"Oh." Blair felt Jim's shoulder digging painfully into his diaphragm, making conversation difficult but not impossible. "You can't carry me all the way."
Jim took off at a brisk pace. "If you walk, the poison will only spread faster."
Jim was beginning to tire. He'd only been walking about ten minutes, but he wasn't used to carrying a one-hundred-and sixty pound weight for that amount of time. Blair hadn't said much since his initial protest, and Jim was worried. He could feel the heat starting to pour off of Blair, and his clothes were already damp with perspiration.
"Oh, man, Jim," Blair groaned suddenly. "Put me down, I don't feel so well."
Jim stopped and carefully eased Sandburg to his feet, reaching a hand out to grab him when he doubled over and threw up on the ground, his arms clasped over his stomach.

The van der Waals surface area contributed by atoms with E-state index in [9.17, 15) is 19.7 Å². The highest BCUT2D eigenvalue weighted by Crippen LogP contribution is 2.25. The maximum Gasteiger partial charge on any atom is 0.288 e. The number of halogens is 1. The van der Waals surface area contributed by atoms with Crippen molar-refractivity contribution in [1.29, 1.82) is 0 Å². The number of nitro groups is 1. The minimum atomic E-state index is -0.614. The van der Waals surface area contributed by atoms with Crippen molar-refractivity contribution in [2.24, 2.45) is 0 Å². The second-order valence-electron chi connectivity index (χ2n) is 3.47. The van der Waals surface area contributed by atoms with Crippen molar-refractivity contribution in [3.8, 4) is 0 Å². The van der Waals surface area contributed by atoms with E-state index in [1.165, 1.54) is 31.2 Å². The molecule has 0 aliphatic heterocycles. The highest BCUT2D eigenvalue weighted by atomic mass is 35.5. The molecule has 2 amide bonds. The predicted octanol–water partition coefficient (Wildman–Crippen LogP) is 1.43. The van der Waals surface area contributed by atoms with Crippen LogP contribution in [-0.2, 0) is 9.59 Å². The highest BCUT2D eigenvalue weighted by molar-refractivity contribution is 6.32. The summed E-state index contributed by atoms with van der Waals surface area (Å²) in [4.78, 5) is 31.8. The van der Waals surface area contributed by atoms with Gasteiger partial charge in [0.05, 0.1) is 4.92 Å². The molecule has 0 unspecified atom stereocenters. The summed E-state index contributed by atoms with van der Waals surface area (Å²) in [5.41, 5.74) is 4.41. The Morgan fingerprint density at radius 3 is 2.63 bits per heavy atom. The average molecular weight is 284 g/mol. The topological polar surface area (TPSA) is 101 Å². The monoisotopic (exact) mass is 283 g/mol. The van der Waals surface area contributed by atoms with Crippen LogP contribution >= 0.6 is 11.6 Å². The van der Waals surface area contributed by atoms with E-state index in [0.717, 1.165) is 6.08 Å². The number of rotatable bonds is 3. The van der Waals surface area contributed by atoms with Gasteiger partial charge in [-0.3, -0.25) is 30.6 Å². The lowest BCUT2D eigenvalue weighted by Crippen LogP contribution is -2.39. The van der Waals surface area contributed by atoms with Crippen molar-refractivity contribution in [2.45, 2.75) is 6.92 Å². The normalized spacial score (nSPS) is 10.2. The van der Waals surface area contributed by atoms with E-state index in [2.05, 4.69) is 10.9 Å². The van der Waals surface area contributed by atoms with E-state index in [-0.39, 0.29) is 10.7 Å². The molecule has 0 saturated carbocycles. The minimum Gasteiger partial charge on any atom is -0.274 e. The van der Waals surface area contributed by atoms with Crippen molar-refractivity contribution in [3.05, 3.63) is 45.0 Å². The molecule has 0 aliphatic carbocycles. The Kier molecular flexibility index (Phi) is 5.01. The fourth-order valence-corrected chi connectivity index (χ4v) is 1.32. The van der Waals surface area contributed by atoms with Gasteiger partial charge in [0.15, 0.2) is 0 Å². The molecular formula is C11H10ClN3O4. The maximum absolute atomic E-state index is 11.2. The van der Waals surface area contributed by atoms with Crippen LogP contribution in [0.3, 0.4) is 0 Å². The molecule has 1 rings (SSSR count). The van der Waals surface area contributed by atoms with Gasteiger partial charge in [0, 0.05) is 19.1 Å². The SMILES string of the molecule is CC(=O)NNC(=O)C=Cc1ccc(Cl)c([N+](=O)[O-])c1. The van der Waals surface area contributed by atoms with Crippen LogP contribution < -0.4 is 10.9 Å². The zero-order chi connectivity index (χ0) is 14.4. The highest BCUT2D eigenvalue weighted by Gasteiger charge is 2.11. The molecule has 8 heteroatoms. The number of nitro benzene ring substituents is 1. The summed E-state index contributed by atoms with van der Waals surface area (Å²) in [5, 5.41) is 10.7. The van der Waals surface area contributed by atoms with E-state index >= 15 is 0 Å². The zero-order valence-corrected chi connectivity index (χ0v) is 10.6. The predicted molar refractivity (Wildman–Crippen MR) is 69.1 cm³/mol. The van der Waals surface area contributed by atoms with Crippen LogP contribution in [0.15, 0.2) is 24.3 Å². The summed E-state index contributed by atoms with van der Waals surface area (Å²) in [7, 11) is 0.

"Oh, God." Blair dropped to his knees, away from the mess.
"Easy, Chief." Jim crouched next to his friend. "Take slow, deep breaths."
"My vision's going all weird."
Jim nodded, his stomach sinking. Tunnel vision was one of the symptoms resulting from the Black Mamba's venom. "Come on."
He hated to rush Blair, but time was wasting. Once they reached the truck, it was still another hour's drive to the hospital. And the odds were that Cascade General wouldn't have the appropriate anti-venom in stock.
Jim patted Blair's back briefly before once again lifting him. He gritted his teeth and resumed his brisk hike toward the truck.
Blair felt the blood rushing to his head. The rocking motion of Jim's gait threatened to send his stomach into another revolt. He was hot and sticky from sweat, and his vision was going white at the edges. His arms and legs were tingling, and his tongue felt like it was stuffed tightly with cotton.